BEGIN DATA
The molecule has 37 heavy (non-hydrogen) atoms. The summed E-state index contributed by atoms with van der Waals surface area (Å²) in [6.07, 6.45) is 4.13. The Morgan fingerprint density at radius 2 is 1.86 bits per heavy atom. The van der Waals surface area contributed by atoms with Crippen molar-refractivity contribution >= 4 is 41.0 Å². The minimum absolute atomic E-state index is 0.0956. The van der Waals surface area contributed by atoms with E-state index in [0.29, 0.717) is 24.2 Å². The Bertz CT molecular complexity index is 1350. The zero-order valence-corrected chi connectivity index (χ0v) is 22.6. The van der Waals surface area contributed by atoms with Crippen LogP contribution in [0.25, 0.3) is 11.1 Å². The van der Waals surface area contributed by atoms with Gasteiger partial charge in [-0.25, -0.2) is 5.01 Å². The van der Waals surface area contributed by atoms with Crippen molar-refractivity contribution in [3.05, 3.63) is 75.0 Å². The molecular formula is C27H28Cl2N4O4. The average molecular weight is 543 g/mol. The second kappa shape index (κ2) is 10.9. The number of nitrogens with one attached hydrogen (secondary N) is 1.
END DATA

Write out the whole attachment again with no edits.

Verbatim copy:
The molecule has 37 heavy (non-hydrogen) atoms. The summed E-state index contributed by atoms with van der Waals surface area (Å²) in [6.07, 6.45) is 4.13. The Morgan fingerprint density at radius 2 is 1.86 bits per heavy atom. The van der Waals surface area contributed by atoms with Crippen molar-refractivity contribution >= 4 is 41.0 Å². The minimum absolute atomic E-state index is 0.0956. The van der Waals surface area contributed by atoms with E-state index in [0.29, 0.717) is 24.2 Å². The Bertz CT molecular complexity index is 1350. The zero-order valence-corrected chi connectivity index (χ0v) is 22.6. The van der Waals surface area contributed by atoms with Crippen LogP contribution in [0.25, 0.3) is 11.1 Å². The van der Waals surface area contributed by atoms with Gasteiger partial charge in [-0.25, -0.2) is 5.01 Å². The van der Waals surface area contributed by atoms with Crippen molar-refractivity contribution in [3.05, 3.63) is 75.0 Å². The molecular formula is C27H28Cl2N4O4. The average molecular weight is 543 g/mol. The second kappa shape index (κ2) is 10.9. The number of nitrogens with one attached hydrogen (secondary N) is 1.